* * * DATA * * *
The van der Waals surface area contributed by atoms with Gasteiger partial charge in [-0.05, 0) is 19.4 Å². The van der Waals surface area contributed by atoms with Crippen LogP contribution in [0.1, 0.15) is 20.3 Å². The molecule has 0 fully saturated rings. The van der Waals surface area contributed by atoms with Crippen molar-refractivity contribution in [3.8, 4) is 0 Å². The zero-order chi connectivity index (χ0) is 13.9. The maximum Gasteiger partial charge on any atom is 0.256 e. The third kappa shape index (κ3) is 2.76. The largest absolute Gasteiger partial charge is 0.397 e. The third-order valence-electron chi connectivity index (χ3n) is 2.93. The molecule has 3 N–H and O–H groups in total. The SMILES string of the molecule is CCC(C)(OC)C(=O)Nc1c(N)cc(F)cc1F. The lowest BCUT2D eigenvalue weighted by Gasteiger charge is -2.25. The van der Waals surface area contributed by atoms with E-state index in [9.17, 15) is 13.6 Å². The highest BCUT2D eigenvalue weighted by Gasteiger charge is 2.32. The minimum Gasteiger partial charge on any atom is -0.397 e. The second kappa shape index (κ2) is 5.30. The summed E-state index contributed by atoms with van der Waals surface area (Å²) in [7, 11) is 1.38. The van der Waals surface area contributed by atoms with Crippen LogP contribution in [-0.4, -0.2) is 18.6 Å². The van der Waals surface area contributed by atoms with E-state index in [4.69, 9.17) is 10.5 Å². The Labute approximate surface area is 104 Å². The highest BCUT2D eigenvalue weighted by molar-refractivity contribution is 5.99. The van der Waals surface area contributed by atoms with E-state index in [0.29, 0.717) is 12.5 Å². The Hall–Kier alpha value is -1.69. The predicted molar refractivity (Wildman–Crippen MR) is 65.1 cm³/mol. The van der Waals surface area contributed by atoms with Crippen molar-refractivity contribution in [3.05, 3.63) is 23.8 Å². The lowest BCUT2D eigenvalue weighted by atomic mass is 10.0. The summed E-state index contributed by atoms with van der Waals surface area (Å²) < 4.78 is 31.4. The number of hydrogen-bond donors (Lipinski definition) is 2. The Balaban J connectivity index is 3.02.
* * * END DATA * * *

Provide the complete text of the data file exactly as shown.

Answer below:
The van der Waals surface area contributed by atoms with Gasteiger partial charge in [-0.05, 0) is 19.4 Å². The van der Waals surface area contributed by atoms with Crippen LogP contribution in [0.1, 0.15) is 20.3 Å². The molecule has 0 fully saturated rings. The van der Waals surface area contributed by atoms with Crippen molar-refractivity contribution in [3.8, 4) is 0 Å². The zero-order chi connectivity index (χ0) is 13.9. The maximum Gasteiger partial charge on any atom is 0.256 e. The third kappa shape index (κ3) is 2.76. The largest absolute Gasteiger partial charge is 0.397 e. The third-order valence-electron chi connectivity index (χ3n) is 2.93. The molecule has 3 N–H and O–H groups in total. The SMILES string of the molecule is CCC(C)(OC)C(=O)Nc1c(N)cc(F)cc1F. The lowest BCUT2D eigenvalue weighted by Gasteiger charge is -2.25. The van der Waals surface area contributed by atoms with E-state index in [9.17, 15) is 13.6 Å². The highest BCUT2D eigenvalue weighted by Gasteiger charge is 2.32. The minimum Gasteiger partial charge on any atom is -0.397 e. The second kappa shape index (κ2) is 5.30. The summed E-state index contributed by atoms with van der Waals surface area (Å²) in [7, 11) is 1.38. The van der Waals surface area contributed by atoms with Crippen LogP contribution in [-0.4, -0.2) is 18.6 Å². The van der Waals surface area contributed by atoms with E-state index in [4.69, 9.17) is 10.5 Å². The Labute approximate surface area is 104 Å². The highest BCUT2D eigenvalue weighted by molar-refractivity contribution is 5.99. The van der Waals surface area contributed by atoms with E-state index in [0.29, 0.717) is 12.5 Å². The Hall–Kier alpha value is -1.69. The predicted molar refractivity (Wildman–Crippen MR) is 65.1 cm³/mol. The van der Waals surface area contributed by atoms with Crippen molar-refractivity contribution in [3.05, 3.63) is 23.8 Å². The lowest BCUT2D eigenvalue weighted by atomic mass is 10.0. The summed E-state index contributed by atoms with van der Waals surface area (Å²) < 4.78 is 31.4. The number of hydrogen-bond donors (Lipinski definition) is 2. The Balaban J connectivity index is 3.02.